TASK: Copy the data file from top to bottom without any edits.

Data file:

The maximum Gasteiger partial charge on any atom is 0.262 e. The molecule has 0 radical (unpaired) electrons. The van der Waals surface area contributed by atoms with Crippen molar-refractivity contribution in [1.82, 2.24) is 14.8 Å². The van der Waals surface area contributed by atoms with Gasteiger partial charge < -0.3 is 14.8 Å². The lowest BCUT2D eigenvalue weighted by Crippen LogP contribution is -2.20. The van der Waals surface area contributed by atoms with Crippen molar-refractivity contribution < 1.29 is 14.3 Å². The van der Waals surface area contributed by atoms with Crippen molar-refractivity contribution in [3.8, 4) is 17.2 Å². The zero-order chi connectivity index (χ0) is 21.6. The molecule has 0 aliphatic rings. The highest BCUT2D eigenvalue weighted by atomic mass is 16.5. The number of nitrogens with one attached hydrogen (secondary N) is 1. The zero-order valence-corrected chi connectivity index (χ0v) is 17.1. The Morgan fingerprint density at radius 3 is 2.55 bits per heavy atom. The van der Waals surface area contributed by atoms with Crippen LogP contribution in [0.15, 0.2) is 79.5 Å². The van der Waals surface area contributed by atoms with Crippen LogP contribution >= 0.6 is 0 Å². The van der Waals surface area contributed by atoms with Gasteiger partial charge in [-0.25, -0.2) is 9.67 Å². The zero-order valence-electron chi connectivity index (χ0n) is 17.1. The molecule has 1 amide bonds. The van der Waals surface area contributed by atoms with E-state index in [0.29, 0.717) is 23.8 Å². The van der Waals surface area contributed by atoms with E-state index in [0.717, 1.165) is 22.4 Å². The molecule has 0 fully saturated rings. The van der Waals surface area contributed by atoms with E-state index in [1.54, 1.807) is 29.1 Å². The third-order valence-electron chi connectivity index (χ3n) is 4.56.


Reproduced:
The maximum Gasteiger partial charge on any atom is 0.262 e. The molecule has 0 radical (unpaired) electrons. The van der Waals surface area contributed by atoms with Crippen molar-refractivity contribution in [1.82, 2.24) is 14.8 Å². The van der Waals surface area contributed by atoms with Gasteiger partial charge < -0.3 is 14.8 Å². The lowest BCUT2D eigenvalue weighted by Crippen LogP contribution is -2.20. The van der Waals surface area contributed by atoms with Crippen molar-refractivity contribution < 1.29 is 14.3 Å². The van der Waals surface area contributed by atoms with Crippen molar-refractivity contribution in [3.8, 4) is 17.2 Å². The zero-order chi connectivity index (χ0) is 21.6. The molecule has 0 aliphatic rings. The highest BCUT2D eigenvalue weighted by atomic mass is 16.5. The number of nitrogens with one attached hydrogen (secondary N) is 1. The zero-order valence-corrected chi connectivity index (χ0v) is 17.1. The Morgan fingerprint density at radius 3 is 2.55 bits per heavy atom. The van der Waals surface area contributed by atoms with Crippen LogP contribution in [0.15, 0.2) is 79.5 Å². The van der Waals surface area contributed by atoms with Crippen LogP contribution >= 0.6 is 0 Å². The van der Waals surface area contributed by atoms with Gasteiger partial charge in [-0.25, -0.2) is 9.67 Å². The zero-order valence-electron chi connectivity index (χ0n) is 17.1. The molecule has 1 amide bonds. The van der Waals surface area contributed by atoms with E-state index in [0.29, 0.717) is 23.8 Å². The van der Waals surface area contributed by atoms with E-state index in [0.717, 1.165) is 22.4 Å². The molecule has 0 fully saturated rings. The van der Waals surface area contributed by atoms with E-state index in [1.54, 1.807) is 29.1 Å². The third-order valence-electron chi connectivity index (χ3n) is 4.56.